By Maria Wiering
Ravens center Matt Birk urges Maryland voters to vote “no” on ballot Question 6, which seeks to redefine marriage in the state, in a new ad campaign launched by the Maryland Marriage Alliance.
“Marriage is, and should remain, between a man and a woman,” Birk says in a video launched on YouTube Oct. 5. “Gay and lesbian couples already receive benefits in Maryland, like hospital visitations, state health benefits and tax benefits. We don’t need to redefine marriage. Vote against Question 6.”
“We applaud Matt’s decision to speak out and support marriage as a union between one man and one woman,” said Derek McCoy, chairman of the Maryland Marriage Alliance. “Matt’s views are held not only by the vast majority of Catholics, but also by most Americans.”
The Maryland Marriage Alliance is a coalition to protect traditional marriage within Maryland. Among its coalition members is the Maryland Catholic Conference, which advocates for public policy on behalf of the state’s bishops.
“We believe that Matt’s message will resonate with Maryland voters,” said Mary Ellen Russell, executive director of the Maryland Catholic Conference. “He, like most Americans, believes that marriage between one man and one woman is the foundation of a stable society and gives children the best chance of being raised by a mother and father.”
A Harvard graduate and veteran center, Birk was named the 2012 NFL Man of the Year. Since moving to Baltimore, the married father of six has participated in the annual Maryland March for Life.
A Catholic, Birk appeared in similar ads in his native Minnesota, where he played for the Minnesota Vikings from 1998-2008. Minnesota is voting on a constitutional amendment defining marriage as an institution between one man and one woman.
“If we allow genderless marriage to be made law, the implication is that the contributions of part of the community, either men or women, are somehow insignificant or less valuable,” he said in a Minnesota ad launched Sept. 29. The Minnesota Catholic Conference sponsored the ad.
In a Sept. 31 op-ed in Minneapolis’ Star Tribune, Birk, 36, expressed concern about same-sex marriage’s effect on children who are not raised with a mother and a father.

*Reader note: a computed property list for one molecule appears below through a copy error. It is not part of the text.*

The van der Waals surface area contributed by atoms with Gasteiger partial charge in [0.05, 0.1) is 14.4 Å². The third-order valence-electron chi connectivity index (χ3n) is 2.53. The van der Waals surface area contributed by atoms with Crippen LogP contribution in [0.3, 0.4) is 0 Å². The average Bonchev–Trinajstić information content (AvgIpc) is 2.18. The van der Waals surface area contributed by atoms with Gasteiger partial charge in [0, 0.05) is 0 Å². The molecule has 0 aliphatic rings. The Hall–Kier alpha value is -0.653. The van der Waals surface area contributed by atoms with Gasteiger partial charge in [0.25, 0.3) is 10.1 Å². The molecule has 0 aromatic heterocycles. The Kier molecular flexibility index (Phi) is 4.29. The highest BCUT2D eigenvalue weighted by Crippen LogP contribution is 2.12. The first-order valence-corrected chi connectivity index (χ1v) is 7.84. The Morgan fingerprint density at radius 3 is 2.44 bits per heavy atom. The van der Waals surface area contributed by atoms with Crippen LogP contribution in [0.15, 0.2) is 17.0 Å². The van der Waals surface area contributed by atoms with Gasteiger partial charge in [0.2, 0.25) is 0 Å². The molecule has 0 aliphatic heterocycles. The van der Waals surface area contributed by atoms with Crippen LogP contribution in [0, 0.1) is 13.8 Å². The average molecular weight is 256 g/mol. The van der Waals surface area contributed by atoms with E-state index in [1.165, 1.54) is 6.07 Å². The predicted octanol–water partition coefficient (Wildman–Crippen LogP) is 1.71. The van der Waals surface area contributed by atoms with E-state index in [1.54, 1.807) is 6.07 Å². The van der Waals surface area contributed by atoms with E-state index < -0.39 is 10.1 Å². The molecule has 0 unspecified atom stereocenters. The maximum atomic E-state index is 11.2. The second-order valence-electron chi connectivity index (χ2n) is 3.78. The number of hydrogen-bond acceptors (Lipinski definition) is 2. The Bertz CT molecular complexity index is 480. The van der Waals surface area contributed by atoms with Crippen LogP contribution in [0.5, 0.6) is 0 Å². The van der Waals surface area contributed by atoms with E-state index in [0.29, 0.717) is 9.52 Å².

“The union of a man and a woman is privileged and recognized by society as ‘marriage’ for a reason, and it’s not because the government has a vested interest in celebrating the love between two people. With good reason, government recognizes marriages and gives them certain legal benefits so they can provide a stable, nurturing environment for the next generation of citizens: our kids,” he wrote.
“Ideas have consequences, and laws shape culture,” he added. “Marriage redefinition will affect the broader well-being of children and the welfare of society. As a Christian and a citizen, I am compelled to care about both.”
Those who oppose same-sex marriage are not “bigots” or “homophobic,” he said.
“A defense of marriage is not meant as an offense to any person or group. All people should be afforded their unalienable American freedoms. There is no opposition between providing basic human rights to everyone and preserving marriage as a sacred union of one man and one woman,” he wrote.
Birk also emphasized that not all NFL players think same-sex marriage should be legal.
His remarks come in the wake of a controversy that erupted when Emmett C. Burns Jr., a Democratic member of the Maryland House of Delegates, asked Ravens owner Steve Bisciotti to silence Ravens defender and same-sex marriage advocate Brendon Ayanbadejo on the issue in September. The Ravens stood behind their teammate’s right to free speech.
In his op-ed, Birk said that he, like the NFL, supports his colleague’s right to free speech, but that the freedom of speech is not the same as the freedom for same-sex couples to marry.
In February, Maryland lawmakers passed a measure to allow same-sex marriage in the state. In March, it was signed into law by Gov. Martin O’Malley. Under its provisions, same-sex couples would be permitted to marry beginning Jan. 1, 2013. Opponents of the law collected enough signatures to put the issue on the ballot for the Nov. 6 election, so Maryland voters will decide if the law takes effect.
The first on-line video featuring Birk can be viewed on the Maryland Marriage Alliance and the Maryland Catholic Conference YouTube channels:
http://www.youtube.com/mmanoon6 and http://www.youtube.com/mdcathcon